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The Next 100 Years: A Forecast for the 21st…
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The Next 100 Years: A Forecast for the 21st Century (alkuperäinen julkaisuvuosi 2009; vuoden 2009 painos)

– tekijä: George Friedman (Tekijä), William Hughes (Kertoja)

JäseniäKirja-arvostelujaSuosituimmuussijaKeskimääräinen arvioMaininnat
9623915,999 (3.37)12
Utilizing 2000-year-old geopolitical models, expert weather forecaster George Friedman reviews major historical changes and predicts what changes await humanity in the 21st Century.
Jäsen:RobertP
Teoksen nimi:The Next 100 Years: A Forecast for the 21st Century
Kirjailijat:George Friedman (Tekijä)
Muut tekijät:William Hughes (Kertoja)
Info:Blackstone Audio (2009), Edition: Retail CD
Kokoelmat:Audio Books, Oma kirjasto
Arvio (tähdet):***
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The Next 100 Years: A Forecast for the 21st Century (tekijä: George Friedman (Author)) (2009)

Viimeisimmät tallentajatyksityinen kirjasto, anonyth, GeoffreyLove, octal, ozbook, jeteets, pvoberstein
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Näyttää 1-5 (yhteensä 39) (seuraava | näytä kaikki)
A truly inane book about geopolitical forecasting of the next 100 years. Peter Zeihan makes every good argument in this book better, from an economic vs. military perspective. ( )
  octal | Jan 1, 2021 |
An interesting read, though as you would expect, it becomes more difficult to imagine the further out in time the author goes.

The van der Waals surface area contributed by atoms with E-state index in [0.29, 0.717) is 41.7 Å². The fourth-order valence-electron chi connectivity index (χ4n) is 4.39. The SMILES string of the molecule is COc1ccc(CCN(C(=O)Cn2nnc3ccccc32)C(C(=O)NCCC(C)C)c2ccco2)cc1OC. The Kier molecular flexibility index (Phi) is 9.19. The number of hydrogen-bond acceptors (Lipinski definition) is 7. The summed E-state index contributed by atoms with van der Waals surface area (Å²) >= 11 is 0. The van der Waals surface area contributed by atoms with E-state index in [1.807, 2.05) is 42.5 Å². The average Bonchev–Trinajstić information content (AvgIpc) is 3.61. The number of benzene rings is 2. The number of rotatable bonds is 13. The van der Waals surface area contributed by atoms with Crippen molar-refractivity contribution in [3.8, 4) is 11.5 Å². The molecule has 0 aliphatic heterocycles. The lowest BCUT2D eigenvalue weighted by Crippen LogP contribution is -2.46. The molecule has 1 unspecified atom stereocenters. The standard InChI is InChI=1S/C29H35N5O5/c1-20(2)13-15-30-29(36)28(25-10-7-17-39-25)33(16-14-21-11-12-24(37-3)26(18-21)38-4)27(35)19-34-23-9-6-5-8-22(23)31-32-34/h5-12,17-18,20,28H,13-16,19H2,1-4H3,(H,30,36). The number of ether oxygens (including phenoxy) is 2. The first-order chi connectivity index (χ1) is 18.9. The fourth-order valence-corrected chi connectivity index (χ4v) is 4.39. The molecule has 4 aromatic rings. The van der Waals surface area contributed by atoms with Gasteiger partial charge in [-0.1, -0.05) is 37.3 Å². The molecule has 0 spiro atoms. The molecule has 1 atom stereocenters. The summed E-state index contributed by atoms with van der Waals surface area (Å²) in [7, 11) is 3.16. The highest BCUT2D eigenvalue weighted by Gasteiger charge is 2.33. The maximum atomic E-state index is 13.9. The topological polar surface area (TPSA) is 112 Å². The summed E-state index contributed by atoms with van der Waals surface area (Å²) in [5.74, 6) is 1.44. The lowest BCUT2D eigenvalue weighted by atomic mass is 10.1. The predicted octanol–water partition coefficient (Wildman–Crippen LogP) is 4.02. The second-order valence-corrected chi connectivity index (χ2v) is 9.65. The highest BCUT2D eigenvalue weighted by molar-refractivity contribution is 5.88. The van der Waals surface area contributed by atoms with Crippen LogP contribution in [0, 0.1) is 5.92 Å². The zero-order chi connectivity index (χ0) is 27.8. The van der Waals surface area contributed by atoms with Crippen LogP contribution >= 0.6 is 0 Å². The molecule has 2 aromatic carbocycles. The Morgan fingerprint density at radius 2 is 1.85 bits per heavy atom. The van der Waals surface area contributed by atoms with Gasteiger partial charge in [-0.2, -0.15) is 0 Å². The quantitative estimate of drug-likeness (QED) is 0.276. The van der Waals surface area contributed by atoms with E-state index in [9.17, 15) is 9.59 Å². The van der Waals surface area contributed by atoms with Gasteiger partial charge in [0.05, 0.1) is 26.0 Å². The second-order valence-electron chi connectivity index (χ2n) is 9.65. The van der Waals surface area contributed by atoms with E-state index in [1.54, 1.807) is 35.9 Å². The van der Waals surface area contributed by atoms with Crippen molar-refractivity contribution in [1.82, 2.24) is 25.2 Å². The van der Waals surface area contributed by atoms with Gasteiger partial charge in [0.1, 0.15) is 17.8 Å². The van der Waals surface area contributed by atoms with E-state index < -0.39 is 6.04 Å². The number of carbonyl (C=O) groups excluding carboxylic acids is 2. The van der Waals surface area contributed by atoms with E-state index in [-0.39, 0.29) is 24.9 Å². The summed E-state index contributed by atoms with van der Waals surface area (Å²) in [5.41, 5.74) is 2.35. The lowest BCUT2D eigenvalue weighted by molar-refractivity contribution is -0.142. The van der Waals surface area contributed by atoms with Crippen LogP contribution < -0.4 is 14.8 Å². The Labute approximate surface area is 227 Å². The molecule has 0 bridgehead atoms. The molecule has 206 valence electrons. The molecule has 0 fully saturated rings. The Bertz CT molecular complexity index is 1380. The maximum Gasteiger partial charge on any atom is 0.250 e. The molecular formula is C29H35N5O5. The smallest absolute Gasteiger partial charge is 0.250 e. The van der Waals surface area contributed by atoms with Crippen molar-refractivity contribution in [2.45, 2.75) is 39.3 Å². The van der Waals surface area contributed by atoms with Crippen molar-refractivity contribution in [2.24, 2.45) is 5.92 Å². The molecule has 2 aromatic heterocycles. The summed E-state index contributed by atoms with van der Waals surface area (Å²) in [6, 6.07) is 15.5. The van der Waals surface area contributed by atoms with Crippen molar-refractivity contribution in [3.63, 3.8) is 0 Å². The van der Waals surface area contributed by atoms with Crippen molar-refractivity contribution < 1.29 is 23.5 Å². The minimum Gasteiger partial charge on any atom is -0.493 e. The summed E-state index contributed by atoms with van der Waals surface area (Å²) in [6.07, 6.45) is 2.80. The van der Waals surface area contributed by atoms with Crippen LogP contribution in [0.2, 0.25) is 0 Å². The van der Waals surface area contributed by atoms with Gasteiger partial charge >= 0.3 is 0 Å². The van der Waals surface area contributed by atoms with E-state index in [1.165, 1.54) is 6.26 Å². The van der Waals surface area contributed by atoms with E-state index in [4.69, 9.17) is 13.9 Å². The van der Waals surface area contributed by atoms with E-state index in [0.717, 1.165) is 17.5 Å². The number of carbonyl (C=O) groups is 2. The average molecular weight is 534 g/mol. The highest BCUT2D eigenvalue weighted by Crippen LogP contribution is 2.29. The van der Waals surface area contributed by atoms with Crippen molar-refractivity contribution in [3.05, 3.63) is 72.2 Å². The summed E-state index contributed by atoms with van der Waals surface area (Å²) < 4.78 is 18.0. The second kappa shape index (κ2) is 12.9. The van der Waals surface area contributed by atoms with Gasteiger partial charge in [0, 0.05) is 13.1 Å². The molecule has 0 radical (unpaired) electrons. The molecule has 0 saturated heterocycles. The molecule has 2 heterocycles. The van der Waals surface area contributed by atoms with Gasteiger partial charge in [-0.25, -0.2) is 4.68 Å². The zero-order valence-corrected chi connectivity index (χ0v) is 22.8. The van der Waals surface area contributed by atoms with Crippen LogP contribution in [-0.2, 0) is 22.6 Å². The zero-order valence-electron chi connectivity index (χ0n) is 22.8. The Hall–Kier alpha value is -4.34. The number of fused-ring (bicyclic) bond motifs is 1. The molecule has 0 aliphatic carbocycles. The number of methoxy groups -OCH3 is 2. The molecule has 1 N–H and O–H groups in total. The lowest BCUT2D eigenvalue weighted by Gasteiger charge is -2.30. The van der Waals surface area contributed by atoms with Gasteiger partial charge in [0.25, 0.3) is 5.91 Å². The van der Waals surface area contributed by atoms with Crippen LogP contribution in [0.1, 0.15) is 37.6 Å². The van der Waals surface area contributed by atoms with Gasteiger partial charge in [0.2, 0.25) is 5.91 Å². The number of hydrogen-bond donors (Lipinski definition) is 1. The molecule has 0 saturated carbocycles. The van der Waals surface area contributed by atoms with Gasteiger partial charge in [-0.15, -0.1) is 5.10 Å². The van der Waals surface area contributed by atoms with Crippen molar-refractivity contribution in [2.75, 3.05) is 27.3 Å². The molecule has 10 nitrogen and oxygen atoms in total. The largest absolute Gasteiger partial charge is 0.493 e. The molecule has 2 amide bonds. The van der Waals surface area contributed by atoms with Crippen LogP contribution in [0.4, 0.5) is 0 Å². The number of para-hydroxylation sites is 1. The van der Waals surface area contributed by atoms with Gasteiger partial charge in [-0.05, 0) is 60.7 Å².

The book focuses on geopolitics and the impact of geopolitics on war strategy. The author looks back in history to frame his geopolitics, and thus misses the technological dimensions of war strategy that we see today in Russia's "meddling" in the elections of multiple countries. Geography may be destiny, but I suspect other dimensions are more important than the author cares to acknowledge, or to incorporate into his thesis.

Regardless, there is a lot to think about in this book, and many of the topics he discusses you can see playing out in the news around you. His discussion of the importance of hypersonic weaponry for example seems very timely. ( )
  stevrbee | Nov 7, 2020 |
This book (much like all economics nowadays) is heavily reliant on industrialization as the catalyst that propels us "into the future". Disregarding most environmental problems that industrialization brings about (the destruction of the home country's land base) is what this book is best at. While I understand this is what "predictions" for the future require in our hyper capitalistic world, it is nonetheless disappointing, and the author judges all nations based on their level of industrialization. The ONLY thing that makes me give this two stars, is the unfortunately (probably) accurate depiction of how the next World War will play out, and that it will be a space war (because after degrading the land base enough, humankind looks to the stars to strip other planets and celestial bodies of their natural resources). ( )